NASA announces launch date for new target

NASA announced Wednesday that it will roll an Artemis I SLS lunar rocket back onto the platform for another launch attempt next month, first it was a rocket engine sensor, then a hydrogen leak and then Hurricane Ian. But NASA is now moving forward for its next launch attempt on November 14, just after midnight. The SLS stack was pushed back into the Vehicle Assembly Building before Ian hit the head and this gave the launch teams time to cover their bases. It will be about another month before we actually start launching. It’s very important to charge the batteries and make sure everything is ready to get past the leakage issues they’ve had,” said Don Platt of Florida Tech. The rocket has been stacked for over a year and has been on platform 39B for about seven weeks — since this is the first time it has flown The SLS rocket stack, there will be no astronauts on board, but there will be mannequins with sensors to detect the influence of forces and the environment, and NASA engineers are confident that the problems that kept the SLS stack on Earth have been fixed and that minimal work is needed to get it ready to fly, but unlike previous launch attempts, this next one will be at night which isn’t ideal because NASA wants to view every angle of the SLS launch for the first time. In November — it was more important than losing any camera data they might have,” Platt said. NASA officials said the 322-foot rocket wouldn’t back off before November 4. “I think it would be interesting if they called the VP down this time,” said Eric Berger of Ars Technica if the SLS performs and the countdown goes as it is. Planned for November 14, the mission will last 25 days.This is shorter than the 40-day mission if it was launched in previous attempts, and if the SLS rocket was not launched on November 14, there are two backup dates of November 16 and 19.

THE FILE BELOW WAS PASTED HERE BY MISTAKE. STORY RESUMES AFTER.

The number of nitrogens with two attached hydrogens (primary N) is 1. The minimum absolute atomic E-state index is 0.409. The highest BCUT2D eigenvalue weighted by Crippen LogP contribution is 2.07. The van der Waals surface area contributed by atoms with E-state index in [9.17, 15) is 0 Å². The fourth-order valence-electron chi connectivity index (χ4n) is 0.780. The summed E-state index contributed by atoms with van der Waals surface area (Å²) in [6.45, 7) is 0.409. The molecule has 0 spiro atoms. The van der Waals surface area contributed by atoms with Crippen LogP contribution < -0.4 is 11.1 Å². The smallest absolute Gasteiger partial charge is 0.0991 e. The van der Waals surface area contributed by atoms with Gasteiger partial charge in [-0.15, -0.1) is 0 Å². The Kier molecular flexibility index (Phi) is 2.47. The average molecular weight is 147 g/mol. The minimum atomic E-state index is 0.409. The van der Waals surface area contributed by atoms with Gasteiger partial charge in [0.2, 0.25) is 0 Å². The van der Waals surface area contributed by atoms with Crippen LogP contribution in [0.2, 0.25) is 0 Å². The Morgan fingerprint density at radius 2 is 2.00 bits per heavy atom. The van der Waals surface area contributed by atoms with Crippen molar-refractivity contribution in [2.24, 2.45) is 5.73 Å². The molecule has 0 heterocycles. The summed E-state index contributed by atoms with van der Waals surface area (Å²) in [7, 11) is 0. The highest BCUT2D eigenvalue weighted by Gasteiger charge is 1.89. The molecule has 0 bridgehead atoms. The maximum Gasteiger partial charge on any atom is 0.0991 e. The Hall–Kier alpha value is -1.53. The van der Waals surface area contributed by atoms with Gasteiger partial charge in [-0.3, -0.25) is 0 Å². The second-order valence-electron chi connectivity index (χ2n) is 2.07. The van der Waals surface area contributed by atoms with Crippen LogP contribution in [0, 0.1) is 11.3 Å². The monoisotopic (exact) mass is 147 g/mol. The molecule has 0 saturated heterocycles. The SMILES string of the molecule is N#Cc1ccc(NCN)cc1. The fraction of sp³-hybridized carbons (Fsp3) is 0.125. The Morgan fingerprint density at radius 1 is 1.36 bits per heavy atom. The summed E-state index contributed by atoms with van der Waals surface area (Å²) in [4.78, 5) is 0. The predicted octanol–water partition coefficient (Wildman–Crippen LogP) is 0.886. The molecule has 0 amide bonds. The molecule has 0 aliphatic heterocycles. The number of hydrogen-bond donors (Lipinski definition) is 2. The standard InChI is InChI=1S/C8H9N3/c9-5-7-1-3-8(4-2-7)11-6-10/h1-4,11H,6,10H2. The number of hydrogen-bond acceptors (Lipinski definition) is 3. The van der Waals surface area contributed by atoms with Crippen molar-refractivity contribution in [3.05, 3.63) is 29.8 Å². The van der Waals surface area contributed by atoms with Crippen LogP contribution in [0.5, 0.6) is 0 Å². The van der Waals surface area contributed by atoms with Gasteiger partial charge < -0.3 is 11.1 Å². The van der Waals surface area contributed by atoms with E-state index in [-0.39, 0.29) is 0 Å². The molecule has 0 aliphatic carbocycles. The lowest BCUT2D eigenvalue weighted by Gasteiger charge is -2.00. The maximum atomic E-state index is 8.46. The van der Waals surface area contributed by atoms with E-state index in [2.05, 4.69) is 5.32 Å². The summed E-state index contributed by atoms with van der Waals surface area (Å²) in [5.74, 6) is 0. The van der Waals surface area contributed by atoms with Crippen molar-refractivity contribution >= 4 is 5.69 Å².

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NASA announced Wednesday that it will roll an Artemis I SLS lunar rocket back onto the platform for another launch attempt next month.

First it was the rocket engine sensor, then the hydrogen leak and then Hurricane Ian. But NASA is now moving forward for its next launch attempt on November 14 after midnight.

The SLS stack was pushed back into the Vehicle Assembly Building before Ian hits the head giving the launch teams time to cover their bases.

“It will be about another month before we really start to launch. It’s very important to charge the batteries and make sure everything is ready to move past the leaking issues they had,” said Don Platt of Florida Tech.

The rocket was stacked over a year ago and has been in platform 39B for about seven weeks.

Since this is the first time the stack of SLS rockets has flown, there will be no astronauts on board. But there will be models equipped with sensors to detect the influence of forces and the environment.

NASA engineers are confident that the problems that kept the SLS stack on Earth have been fixed and that minimal work is needed to get it ready for flight.

But unlike previous launch attempts, this next one will be at night which isn’t ideal because NASA wants to view every angle of the SLS launch for the first time.

“They might have done a risk-benefit analysis and decided that a nightly launch — and doing it now, in November — was more important than losing any camera data they might have,” Platt said.

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NASA officials said the 322-foot-long rocket wouldn’t back off before November 4.

“I think it would be interesting if they invite the vice president this time around. This will give us some indication of their confidence on the way to the next attempt,” said Eric Berger of Ars Technica.

If the SLS is implemented and the countdown begins as planned on November 14, the mission will last 25 days. This is shorter than the 40+ day mission if launched in previous attempts.

And if the SLS does not launch on November 14, then there are two backup dates of November 16 and 19.

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